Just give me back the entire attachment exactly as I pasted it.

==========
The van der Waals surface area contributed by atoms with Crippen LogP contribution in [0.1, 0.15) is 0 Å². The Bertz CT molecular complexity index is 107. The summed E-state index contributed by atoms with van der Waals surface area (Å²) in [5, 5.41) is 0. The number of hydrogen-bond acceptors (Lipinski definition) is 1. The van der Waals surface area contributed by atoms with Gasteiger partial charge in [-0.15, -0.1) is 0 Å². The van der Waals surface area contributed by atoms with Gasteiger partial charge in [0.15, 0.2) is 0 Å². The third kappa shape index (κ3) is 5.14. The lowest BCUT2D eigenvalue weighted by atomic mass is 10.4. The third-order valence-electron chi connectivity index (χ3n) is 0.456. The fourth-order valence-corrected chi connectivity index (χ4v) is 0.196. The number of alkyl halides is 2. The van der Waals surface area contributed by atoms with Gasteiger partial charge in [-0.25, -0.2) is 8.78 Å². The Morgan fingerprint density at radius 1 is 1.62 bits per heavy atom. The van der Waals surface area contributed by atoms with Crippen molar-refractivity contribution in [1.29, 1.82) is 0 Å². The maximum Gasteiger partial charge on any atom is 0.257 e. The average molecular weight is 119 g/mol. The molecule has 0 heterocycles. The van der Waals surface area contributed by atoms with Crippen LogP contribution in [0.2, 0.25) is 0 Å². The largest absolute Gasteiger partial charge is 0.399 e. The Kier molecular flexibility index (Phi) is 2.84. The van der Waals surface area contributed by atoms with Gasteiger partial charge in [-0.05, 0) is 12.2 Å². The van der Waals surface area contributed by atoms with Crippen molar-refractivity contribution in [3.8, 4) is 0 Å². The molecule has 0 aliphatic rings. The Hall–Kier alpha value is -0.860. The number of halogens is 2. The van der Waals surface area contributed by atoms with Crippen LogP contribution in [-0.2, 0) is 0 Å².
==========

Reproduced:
The van der Waals surface area contributed by atoms with Crippen LogP contribution in [0.1, 0.15) is 0 Å². The Bertz CT molecular complexity index is 107. The summed E-state index contributed by atoms with van der Waals surface area (Å²) in [5, 5.41) is 0. The number of hydrogen-bond acceptors (Lipinski definition) is 1. The van der Waals surface area contributed by atoms with Gasteiger partial charge in [-0.15, -0.1) is 0 Å². The van der Waals surface area contributed by atoms with Gasteiger partial charge in [0.15, 0.2) is 0 Å². The third kappa shape index (κ3) is 5.14. The lowest BCUT2D eigenvalue weighted by atomic mass is 10.4. The third-order valence-electron chi connectivity index (χ3n) is 0.456. The fourth-order valence-corrected chi connectivity index (χ4v) is 0.196. The number of alkyl halides is 2. The van der Waals surface area contributed by atoms with Gasteiger partial charge in [-0.25, -0.2) is 8.78 Å². The Morgan fingerprint density at radius 1 is 1.62 bits per heavy atom. The van der Waals surface area contributed by atoms with Crippen molar-refractivity contribution in [1.29, 1.82) is 0 Å². The maximum Gasteiger partial charge on any atom is 0.257 e. The average molecular weight is 119 g/mol. The molecule has 0 heterocycles. The van der Waals surface area contributed by atoms with Crippen LogP contribution in [0.2, 0.25) is 0 Å². The largest absolute Gasteiger partial charge is 0.399 e. The Kier molecular flexibility index (Phi) is 2.84. The van der Waals surface area contributed by atoms with Gasteiger partial charge in [-0.05, 0) is 12.2 Å². The van der Waals surface area contributed by atoms with Crippen molar-refractivity contribution in [3.8, 4) is 0 Å². The molecule has 0 aliphatic rings. The Hall–Kier alpha value is -0.860. The number of halogens is 2. The van der Waals surface area contributed by atoms with Crippen LogP contribution in [-0.2, 0) is 0 Å².